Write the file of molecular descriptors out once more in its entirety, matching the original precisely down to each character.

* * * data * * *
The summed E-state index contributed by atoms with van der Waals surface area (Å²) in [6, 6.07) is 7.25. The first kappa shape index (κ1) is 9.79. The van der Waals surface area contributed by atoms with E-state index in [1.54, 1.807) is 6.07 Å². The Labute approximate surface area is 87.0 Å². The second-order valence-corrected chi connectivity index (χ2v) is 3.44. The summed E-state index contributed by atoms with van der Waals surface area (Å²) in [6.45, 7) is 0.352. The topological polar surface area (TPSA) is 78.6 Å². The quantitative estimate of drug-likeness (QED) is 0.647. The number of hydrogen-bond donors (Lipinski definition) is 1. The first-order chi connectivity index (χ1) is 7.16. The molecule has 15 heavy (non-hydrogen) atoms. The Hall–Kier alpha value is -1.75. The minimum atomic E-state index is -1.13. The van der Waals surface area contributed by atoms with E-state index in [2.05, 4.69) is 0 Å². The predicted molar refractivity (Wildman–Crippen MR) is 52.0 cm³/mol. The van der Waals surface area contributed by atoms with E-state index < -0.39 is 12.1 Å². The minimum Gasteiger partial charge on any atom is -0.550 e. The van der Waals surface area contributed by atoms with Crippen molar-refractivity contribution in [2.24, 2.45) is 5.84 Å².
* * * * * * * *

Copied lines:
The summed E-state index contributed by atoms with van der Waals surface area (Å²) in [6, 6.07) is 7.25. The first kappa shape index (κ1) is 9.79. The van der Waals surface area contributed by atoms with E-state index in [1.54, 1.807) is 6.07 Å². The Labute approximate surface area is 87.0 Å². The second-order valence-corrected chi connectivity index (χ2v) is 3.44. The summed E-state index contributed by atoms with van der Waals surface area (Å²) in [6.45, 7) is 0.352. The topological polar surface area (TPSA) is 78.6 Å². The quantitative estimate of drug-likeness (QED) is 0.647. The number of hydrogen-bond donors (Lipinski definition) is 1. The first-order chi connectivity index (χ1) is 7.16. The molecule has 15 heavy (non-hydrogen) atoms. The Hall–Kier alpha value is -1.75. The minimum atomic E-state index is -1.13. The van der Waals surface area contributed by atoms with E-state index in [2.05, 4.69) is 0 Å². The predicted molar refractivity (Wildman–Crippen MR) is 52.0 cm³/mol. The van der Waals surface area contributed by atoms with E-state index < -0.39 is 12.1 Å². The minimum Gasteiger partial charge on any atom is -0.550 e. The van der Waals surface area contributed by atoms with Crippen molar-refractivity contribution in [2.24, 2.45) is 5.84 Å².